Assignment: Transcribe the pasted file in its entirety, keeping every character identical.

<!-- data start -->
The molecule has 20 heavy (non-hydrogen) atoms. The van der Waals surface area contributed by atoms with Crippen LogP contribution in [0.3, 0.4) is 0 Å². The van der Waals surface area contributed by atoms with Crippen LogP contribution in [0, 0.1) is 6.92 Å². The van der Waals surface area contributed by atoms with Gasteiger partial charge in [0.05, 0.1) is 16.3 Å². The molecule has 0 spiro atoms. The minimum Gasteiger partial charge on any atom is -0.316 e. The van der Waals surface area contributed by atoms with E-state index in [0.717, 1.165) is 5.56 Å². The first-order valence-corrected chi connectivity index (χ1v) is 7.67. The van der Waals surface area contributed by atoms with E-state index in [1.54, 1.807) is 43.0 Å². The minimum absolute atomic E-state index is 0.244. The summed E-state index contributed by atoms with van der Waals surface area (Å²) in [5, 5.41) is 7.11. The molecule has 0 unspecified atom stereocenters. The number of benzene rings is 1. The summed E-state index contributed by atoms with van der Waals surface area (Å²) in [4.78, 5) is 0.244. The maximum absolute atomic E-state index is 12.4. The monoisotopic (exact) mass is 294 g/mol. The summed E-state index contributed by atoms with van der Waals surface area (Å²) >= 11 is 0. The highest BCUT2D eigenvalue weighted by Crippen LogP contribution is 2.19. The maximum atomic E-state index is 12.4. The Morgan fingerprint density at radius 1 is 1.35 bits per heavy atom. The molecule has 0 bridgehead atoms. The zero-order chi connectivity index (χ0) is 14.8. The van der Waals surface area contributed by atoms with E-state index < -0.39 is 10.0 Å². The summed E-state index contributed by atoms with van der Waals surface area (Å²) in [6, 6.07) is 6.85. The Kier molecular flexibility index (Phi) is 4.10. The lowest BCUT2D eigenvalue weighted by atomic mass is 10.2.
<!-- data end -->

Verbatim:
The molecule has 20 heavy (non-hydrogen) atoms. The van der Waals surface area contributed by atoms with Crippen LogP contribution in [0.3, 0.4) is 0 Å². The van der Waals surface area contributed by atoms with Crippen LogP contribution in [0, 0.1) is 6.92 Å². The van der Waals surface area contributed by atoms with Gasteiger partial charge in [0.05, 0.1) is 16.3 Å². The molecule has 0 spiro atoms. The minimum Gasteiger partial charge on any atom is -0.316 e. The van der Waals surface area contributed by atoms with E-state index in [0.717, 1.165) is 5.56 Å². The first-order valence-corrected chi connectivity index (χ1v) is 7.67. The van der Waals surface area contributed by atoms with E-state index in [1.54, 1.807) is 43.0 Å². The minimum absolute atomic E-state index is 0.244. The summed E-state index contributed by atoms with van der Waals surface area (Å²) in [5, 5.41) is 7.11. The molecule has 0 unspecified atom stereocenters. The number of benzene rings is 1. The summed E-state index contributed by atoms with van der Waals surface area (Å²) in [4.78, 5) is 0.244. The maximum absolute atomic E-state index is 12.4. The monoisotopic (exact) mass is 294 g/mol. The summed E-state index contributed by atoms with van der Waals surface area (Å²) >= 11 is 0. The highest BCUT2D eigenvalue weighted by Crippen LogP contribution is 2.19. The maximum atomic E-state index is 12.4. The Morgan fingerprint density at radius 1 is 1.35 bits per heavy atom. The molecule has 0 bridgehead atoms. The zero-order chi connectivity index (χ0) is 14.8. The van der Waals surface area contributed by atoms with E-state index < -0.39 is 10.0 Å². The summed E-state index contributed by atoms with van der Waals surface area (Å²) in [6, 6.07) is 6.85. The Kier molecular flexibility index (Phi) is 4.10. The lowest BCUT2D eigenvalue weighted by atomic mass is 10.2.